As businesses in St. Louis and St. Louis County prepare to reopen under new restrictions Monday, government officials say they expect a surge in reports of businesses failing to follow the health and safety guidelines.
Dr. Fredrick Echols, St. Louis Department of Health director, said his office is prepared to handle the influx in reports and help businesses get in line with the new requirements.
He said his office will focus on educating customers and businesses on the rules rather than strictly enforcing them. The rules include requiring employers to provide masks and limiting the number of people in enclosed spaces. Cease-and-desist letters and other formal notices would be used only if businesses refuse to comply with the orders, Echols said.
“We recognize that this is a difficult time for everyone, and we have to really work together to get through this COVID-19 experience,” he said.
Citizens in the city and county have self-reported more than 1,000 alleged stay-at-home order violations — most against businesses — in the weeks after local orders closed nonessential businesses. People can report violations to St. Louis and St. Louis County online, by email and by phone.
By mid-April, city and county officials had sent about 100 cease-and-desist letters to businesses. Some temporarily closed in response. A few business owners said they have appealed the letters, arguing they are essential businesses practicing appropriate social distancing. At least one, House of Pain gym in Chesterfield, has been sued by the county for refusing to close.
St. Louis County Executive Sam Page said that so far, most businesses have responded to a simple reminder to follow the rules.
“They understand how important these restrictions are, how important it is to move forward thoughtfully and responsibly in this reopening, and I expect most people to do that,” Page said.
St. Louis-area business owners like Sarah Rennie say they plan to follow the new orders as they reopen. But some are concerned the regulations aren’t strict enough and might increase risks for workers and customers alike.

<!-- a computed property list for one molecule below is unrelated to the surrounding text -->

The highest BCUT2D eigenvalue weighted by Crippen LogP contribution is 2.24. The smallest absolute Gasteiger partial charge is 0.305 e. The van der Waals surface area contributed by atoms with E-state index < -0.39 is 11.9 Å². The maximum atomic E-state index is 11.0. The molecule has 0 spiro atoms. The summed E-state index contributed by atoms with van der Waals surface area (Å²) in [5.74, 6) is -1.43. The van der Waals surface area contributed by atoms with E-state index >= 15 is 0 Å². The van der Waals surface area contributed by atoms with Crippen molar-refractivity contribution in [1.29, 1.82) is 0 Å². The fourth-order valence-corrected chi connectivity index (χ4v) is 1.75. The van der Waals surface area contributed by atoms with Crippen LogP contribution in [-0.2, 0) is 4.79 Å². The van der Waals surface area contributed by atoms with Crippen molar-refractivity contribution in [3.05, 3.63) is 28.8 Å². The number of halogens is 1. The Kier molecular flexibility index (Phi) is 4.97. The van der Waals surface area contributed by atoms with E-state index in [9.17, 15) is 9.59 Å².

Rennie owns All Four Corners Picture Framing Studio in Ladue. She intends to reopen slowly, first on an appointment-only basis on Monday. She plans to draw a six-foot barrier around her workstation and says she’ll provide masks and hand sanitizer to all her customers.
But she’s worried about how governments can enforce all the rules for retail businesses that need high volumes of customers to stay profitable, especially those in malls.
“You know how people are in the mall. They get together in big crowds, and they have a great old time, and nobody is concerned for each other’s space,” she said.
Rennie said that she’s also worried about the reopening guidelines requiring workers to wear masks but not customers. Businesses have the right to refuse service to customers who won’t wear face coverings, a safety precaution recommended by the Centers for Disease Control and Prevention. But she said that puts business owners in an uncomfortable position.
“The onus is on the business owners within their own personal spaces to make these requirements, which makes every single business owner who is doing that look like the bad guy,” Rennie said.
The situation is especially stressful for Rennie because she just started her business at the end of 2019. When coronavirus shut down the frame shop, she returned to her job as a grocer to help cover the bills.
“I put my entire family’s economic well-being at stake here,” she said. “It’s just hard to take a side and feel 100% comfortable. It’s like, you’re damned if you do and you’re damned if you don’t, and there’s no easy answer to it.”
Correction: St. Louis County sued House of Pain gyms. A previous St. Louis Public Radio report misstated the plaintiff.
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